Plus: A drug designed by machine learning algorithms to treat liver disease reaches human clinical trials and more

    In brief Prisons around the US are installing AI speech-to-text models to automatically transcribe conversations with inmates during their phone calls.

    A series of contracts and emails from eight different states revealed how Verus, an AI application developed by LEO Technologies and based on a speech-to-text system offered by Amazon, was used to eavesdrop on prisoners’ phone calls.

    In a sales pitch, LEO’s CEO James Sexton told officials working for a jail in Cook County, Illinois, that one of its customers in Calhoun County, Alabama, uses the software to protect prisons from getting sued, according to an investigation by the Thomson Reuters Foundation.

    Continue reading
  • Battlefield 2042: Please don't be the death knell of the franchise, please don't be the death knell of the franchise

    Another terrible launch, but DICE is already working on improvements

    The RPG Greetings, traveller, and welcome back to The Register Plays Games, our monthly gaming column. Since the last edition on New World, we hit level cap and the "endgame". Around this time, item duping exploits became rife and every attempt Amazon Games made to fix it just broke something else. The post-level 60 "watermark" system for gear drops is also infuriating and tedious, but not something we were able to address in the column. So bear these things in mind if you were ever tempted. On that note, it's time to look at another newly released shit show – Battlefield 2042.

    I wanted to love Battlefield 2042, I really did. After the bum note of the first-person shooter (FPS) franchise's return to Second World War theatres with Battlefield V (2018), I stupidly assumed the next entry from EA-owned Swedish developer DICE would be a return to form. I was wrong.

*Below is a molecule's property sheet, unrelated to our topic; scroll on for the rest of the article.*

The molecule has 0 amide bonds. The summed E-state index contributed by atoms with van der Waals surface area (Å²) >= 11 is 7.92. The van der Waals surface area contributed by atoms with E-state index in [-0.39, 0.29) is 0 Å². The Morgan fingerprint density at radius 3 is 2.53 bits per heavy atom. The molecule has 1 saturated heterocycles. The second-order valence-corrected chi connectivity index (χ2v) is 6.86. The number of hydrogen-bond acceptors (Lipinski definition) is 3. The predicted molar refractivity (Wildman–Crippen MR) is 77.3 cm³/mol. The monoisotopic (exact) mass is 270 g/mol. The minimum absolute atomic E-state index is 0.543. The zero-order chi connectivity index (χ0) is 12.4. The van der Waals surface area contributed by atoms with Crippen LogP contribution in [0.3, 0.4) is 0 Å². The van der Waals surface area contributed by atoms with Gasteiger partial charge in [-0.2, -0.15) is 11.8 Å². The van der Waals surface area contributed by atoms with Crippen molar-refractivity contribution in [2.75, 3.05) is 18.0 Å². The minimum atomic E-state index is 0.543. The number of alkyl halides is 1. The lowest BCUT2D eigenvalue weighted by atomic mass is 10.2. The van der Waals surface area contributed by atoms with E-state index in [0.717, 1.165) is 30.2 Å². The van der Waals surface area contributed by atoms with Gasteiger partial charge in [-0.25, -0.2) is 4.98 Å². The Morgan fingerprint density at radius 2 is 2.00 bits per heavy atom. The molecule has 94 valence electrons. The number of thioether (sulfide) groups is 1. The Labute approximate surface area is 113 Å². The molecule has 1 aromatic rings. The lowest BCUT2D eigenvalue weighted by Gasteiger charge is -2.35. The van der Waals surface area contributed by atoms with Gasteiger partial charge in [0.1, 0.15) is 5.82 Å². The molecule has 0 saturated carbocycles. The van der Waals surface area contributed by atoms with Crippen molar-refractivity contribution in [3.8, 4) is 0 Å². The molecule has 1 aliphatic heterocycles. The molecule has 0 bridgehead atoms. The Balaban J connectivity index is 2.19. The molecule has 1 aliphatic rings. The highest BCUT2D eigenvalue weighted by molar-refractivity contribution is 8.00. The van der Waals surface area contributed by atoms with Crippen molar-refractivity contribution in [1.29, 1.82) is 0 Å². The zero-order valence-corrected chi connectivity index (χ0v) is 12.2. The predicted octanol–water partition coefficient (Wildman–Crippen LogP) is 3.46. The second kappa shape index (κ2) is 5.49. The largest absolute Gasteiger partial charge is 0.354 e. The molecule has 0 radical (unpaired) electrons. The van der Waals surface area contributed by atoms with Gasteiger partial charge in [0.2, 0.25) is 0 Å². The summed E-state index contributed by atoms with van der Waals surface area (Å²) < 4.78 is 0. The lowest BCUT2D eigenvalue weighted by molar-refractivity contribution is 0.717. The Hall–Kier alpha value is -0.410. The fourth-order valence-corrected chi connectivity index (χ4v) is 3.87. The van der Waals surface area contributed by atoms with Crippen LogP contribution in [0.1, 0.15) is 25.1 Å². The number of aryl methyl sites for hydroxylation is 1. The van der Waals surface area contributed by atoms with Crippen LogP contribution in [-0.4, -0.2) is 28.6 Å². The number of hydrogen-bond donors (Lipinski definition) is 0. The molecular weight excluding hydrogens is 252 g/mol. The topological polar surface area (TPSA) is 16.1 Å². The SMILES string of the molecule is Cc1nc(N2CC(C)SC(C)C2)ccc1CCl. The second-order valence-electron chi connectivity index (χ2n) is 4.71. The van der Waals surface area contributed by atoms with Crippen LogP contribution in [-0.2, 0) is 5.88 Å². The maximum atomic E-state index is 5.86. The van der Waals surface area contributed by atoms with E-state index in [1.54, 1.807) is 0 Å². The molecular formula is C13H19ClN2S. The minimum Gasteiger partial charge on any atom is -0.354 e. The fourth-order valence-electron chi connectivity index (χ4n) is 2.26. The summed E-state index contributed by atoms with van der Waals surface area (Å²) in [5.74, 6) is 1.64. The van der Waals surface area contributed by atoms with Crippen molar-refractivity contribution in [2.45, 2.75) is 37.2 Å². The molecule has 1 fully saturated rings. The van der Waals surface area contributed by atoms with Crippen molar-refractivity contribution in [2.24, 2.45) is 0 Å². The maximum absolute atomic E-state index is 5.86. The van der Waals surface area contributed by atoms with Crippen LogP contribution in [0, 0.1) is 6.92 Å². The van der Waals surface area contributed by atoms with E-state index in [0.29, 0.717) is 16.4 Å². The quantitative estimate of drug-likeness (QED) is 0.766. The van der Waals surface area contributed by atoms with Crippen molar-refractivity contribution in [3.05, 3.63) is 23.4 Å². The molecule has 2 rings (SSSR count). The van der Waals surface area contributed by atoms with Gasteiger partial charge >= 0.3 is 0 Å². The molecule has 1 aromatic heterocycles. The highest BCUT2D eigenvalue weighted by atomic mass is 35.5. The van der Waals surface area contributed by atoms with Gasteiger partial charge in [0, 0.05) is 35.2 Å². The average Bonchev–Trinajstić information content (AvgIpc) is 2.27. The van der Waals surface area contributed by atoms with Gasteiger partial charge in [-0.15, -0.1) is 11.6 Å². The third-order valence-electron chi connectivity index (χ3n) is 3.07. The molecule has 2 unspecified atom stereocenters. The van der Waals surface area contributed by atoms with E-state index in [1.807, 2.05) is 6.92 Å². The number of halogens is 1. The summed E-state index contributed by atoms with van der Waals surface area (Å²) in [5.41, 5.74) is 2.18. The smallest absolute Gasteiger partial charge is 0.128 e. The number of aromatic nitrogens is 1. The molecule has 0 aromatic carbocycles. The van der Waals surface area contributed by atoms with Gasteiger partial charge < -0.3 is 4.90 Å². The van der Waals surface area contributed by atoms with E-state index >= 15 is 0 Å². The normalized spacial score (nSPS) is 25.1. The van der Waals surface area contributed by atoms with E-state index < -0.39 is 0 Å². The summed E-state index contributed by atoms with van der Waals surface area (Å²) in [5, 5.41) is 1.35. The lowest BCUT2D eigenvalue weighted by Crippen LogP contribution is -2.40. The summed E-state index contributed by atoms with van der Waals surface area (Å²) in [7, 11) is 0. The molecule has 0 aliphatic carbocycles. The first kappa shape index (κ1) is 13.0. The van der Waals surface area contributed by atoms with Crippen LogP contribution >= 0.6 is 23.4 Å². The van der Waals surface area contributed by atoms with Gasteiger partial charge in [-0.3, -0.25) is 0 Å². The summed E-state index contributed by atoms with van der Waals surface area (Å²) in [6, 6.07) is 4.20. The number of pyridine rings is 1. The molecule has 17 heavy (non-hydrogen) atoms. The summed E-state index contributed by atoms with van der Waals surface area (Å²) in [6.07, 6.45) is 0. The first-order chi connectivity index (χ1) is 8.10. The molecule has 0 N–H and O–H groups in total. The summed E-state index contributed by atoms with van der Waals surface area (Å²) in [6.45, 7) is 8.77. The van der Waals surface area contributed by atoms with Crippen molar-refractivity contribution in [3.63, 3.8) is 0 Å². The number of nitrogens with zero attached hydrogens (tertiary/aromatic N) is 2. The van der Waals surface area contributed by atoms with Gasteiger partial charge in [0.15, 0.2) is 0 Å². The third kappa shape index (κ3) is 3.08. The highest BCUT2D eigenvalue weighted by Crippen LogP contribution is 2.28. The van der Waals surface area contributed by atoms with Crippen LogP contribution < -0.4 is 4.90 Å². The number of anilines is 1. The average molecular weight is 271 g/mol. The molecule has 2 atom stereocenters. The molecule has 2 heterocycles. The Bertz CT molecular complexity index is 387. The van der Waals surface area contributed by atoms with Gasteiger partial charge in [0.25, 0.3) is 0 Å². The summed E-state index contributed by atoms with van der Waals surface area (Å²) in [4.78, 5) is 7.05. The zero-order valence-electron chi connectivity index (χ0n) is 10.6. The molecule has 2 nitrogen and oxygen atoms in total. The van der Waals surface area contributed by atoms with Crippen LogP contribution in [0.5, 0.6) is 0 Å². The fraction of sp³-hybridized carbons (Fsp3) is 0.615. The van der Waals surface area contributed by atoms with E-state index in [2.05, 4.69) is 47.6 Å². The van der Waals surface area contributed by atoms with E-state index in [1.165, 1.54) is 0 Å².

The multiplayer military FPS market is dominated by two forces: Activision's Call of Duty (COD) series and EA's Battlefield. Fans of each franchise are loyal to the point of zealotry with little crossover between player bases. Here's where I stand: COD jumped the shark with Modern Warfare 2 in 2009. It's flip-flopped from WW2 to present-day combat and back again, tried sci-fi, and even the Battle Royale trend with the free-to-play Call of Duty: Warzone (2020), which has been thoroughly ruined by hackers and developer inaction.

    Continue reading
  • American diplomats' iPhones reportedly compromised by NSO Group intrusion software

    Reuters claims nine State Department employees outside the US had their devices hacked

    The Apple iPhones of at least nine US State Department officials were compromised by an unidentified entity using NSO Group's Pegasus spyware, according to a report published Friday by Reuters.

    NSO Group in an email to The Register said it has blocked an unnamed customers' access to its system upon receiving an inquiry about the incident but has yet to confirm whether its software was involved.

    "Once the inquiry was received, and before any investigation under our compliance policy, we have decided to immediately terminate relevant customers’ access to the system, due to the severity of the allegations," an NSO spokesperson told The Register in an email. "To this point, we haven’t received any information nor the phone numbers, nor any indication that NSO’s tools were used in this case."

    Continue reading

Biting the hand that feeds IT © 1998–2021